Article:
Future of Energy Future of Energy

Using Kirigami, the Japanese Art of Paper Cutting, to Build Better Solar Panels

Researchers have used the art technique to make light panels that twist to follow the sun

Kirigami-cut solar cells (Aaron Lamoureux, University of Michigan)
smithsonian.com

Engineers attempting to make solar energy more affordable for the average user have long faced a conundrum. Solar panels capture much more energy when they can shift to follow the movement of the sun across the sky. But the apparatuses needed to move the panels are expensive, and they are generally too heavy to use on slanted roofs.

Now, researchers at the University of Michigan have borrowed from kirigami, the Japanese art of paper cutting, to make a new kind of tracking panel. Flat plastic sheets of solar cells are scored with small cuts using a laser. When pulled, the sheets twist open into three dimensions, offering raised surfaces to face the direction of the sun.

“Here we have a substrate, which is really thin. It’s lightweight, it doesn’t have to be tilted with big supports or machines,” says Max Shtein, an associate professor of materials science and engineering at the university. “All you have to do is kind of stretch it.”

The kirigami solar cells are the result of a collaboration between Shtein’s team and paper artist Matthew Shlian. Shlian, who is known for his futuristic-looking sculptures made of geometrically folded, pleated and sliced paper, had come by Shtein’s lab several years ago, looking for scientists to work with. He and Shtein hit it off immediately. They would meet regularly, trying to figure out how Shlian’s expertise with manipulating flat surfaces could be used in one of Shtein’s projects. Then one day, Shlian showed Shtein a form he’d been working with, where a paper is sliced with small slits. When Shtein pulled on the ends, it expanded into a three dimensional mesh.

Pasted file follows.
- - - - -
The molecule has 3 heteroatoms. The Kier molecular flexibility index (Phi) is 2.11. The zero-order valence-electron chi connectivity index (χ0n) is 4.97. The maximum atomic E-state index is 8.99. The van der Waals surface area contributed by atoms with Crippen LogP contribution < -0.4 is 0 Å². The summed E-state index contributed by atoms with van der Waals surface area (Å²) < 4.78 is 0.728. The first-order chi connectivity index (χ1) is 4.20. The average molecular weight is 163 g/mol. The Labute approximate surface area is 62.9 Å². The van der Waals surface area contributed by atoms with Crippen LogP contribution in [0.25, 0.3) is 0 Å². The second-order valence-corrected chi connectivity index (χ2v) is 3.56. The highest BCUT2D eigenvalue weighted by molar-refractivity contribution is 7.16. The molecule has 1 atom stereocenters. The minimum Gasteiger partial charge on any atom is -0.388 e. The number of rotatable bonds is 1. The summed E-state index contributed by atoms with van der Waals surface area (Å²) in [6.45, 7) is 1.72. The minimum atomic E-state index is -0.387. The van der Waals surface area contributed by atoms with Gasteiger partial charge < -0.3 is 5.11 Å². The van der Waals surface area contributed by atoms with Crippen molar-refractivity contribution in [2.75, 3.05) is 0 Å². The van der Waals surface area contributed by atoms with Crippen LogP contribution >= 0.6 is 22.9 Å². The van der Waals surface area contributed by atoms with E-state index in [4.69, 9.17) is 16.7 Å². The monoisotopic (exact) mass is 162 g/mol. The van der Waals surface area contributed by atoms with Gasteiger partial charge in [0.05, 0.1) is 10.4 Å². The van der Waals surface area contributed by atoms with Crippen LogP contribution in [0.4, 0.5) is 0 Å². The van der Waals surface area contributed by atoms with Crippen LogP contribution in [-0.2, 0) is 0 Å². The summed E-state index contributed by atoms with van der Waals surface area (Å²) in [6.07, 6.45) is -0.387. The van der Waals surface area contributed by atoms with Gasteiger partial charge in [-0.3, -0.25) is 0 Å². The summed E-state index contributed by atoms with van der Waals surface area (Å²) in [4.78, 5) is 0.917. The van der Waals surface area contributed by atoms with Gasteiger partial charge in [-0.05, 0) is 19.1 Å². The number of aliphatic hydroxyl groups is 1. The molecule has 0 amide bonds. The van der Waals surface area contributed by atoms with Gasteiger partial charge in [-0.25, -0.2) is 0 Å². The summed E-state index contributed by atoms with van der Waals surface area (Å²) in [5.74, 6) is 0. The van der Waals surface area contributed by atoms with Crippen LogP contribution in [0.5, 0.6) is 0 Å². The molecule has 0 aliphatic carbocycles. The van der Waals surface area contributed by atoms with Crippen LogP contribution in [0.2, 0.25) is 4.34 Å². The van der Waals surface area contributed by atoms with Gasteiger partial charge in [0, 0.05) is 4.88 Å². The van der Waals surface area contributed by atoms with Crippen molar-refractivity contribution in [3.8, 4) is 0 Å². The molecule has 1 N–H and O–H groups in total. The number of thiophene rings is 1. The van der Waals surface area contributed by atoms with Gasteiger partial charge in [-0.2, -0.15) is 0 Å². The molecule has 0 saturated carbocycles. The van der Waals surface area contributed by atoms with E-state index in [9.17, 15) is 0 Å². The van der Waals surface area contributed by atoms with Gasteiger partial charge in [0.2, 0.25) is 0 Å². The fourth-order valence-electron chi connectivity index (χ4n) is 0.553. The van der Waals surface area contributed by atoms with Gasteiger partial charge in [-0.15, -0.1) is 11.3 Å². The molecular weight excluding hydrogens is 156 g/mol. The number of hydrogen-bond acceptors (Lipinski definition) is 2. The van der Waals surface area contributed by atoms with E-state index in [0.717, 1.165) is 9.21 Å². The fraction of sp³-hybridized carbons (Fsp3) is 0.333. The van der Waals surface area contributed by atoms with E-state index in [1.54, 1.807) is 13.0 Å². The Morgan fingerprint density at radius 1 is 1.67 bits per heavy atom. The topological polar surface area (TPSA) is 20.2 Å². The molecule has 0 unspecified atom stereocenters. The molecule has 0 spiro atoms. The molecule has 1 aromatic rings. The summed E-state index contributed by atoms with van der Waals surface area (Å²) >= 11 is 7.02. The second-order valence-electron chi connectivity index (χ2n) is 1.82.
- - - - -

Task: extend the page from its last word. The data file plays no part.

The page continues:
“I thought ‘ah ha, bingo!’” Shtein recalls. This would be perfect for a solar panel.

The team ran a simulation using the kirigami panels, based on conditions during the summer solstice in Arizona. The simulation suggested the kirigami panel worked almost as well as a conventional mechanically-powered tracking solar panel, and it was 36 percent more efficient than a stationary panel. The results were reported in the journal Nature Communications

The kirigami panels are years away from consumer use—Shtein hopes to obtain more funding to further the project. But they could potentially be cheaper than conventional panels. While the cost of solar modules has gone down dramatically over the years (about 75 percent since 2009, according to an International Renewable Energy Agency report), the price of installation has remained stubbornly high. The kirigami panels would likely be easier to install and require less heavy equipment. 

The project is still in the conceptual stage; the team has not yet created a working prototype of the panel. Further testing will be needed to see if the thin, flexible solar sheets are durable enough to be tugged into new positions daily over a period of years. If the team hopes to build a panel capable of lasting for 25 years, the sheets, by Shtein's estimate, will need to withstand some 25,000 movements. 

“Can it do that?” Shtein asks. “We haven’t tested it that much.”

It’s also not yet clear what kind of mechanism would be used to stretch the panels, though it would likely be much lighter than traditional trackers.  

The same kirigami pattern used on the solar panels may have applications far beyond solar energy, Shtein says. It's possible the pattern could be useful in cameras and the aerospace and automotive industries, though Shtein says he’s not at liberty to give much detail.

Origami, kirigami’s better-known cousin, has been used for many scientific and technical applications, from heart stents to aerospace mirrors to car airbags. Kirigami itself was recently used by Cornell researchers to make tiny, bendable transistors. Cut from graphene (sheets of carbon one atom thick), the transistors could be used to create nanomachines for any number of purposes. 

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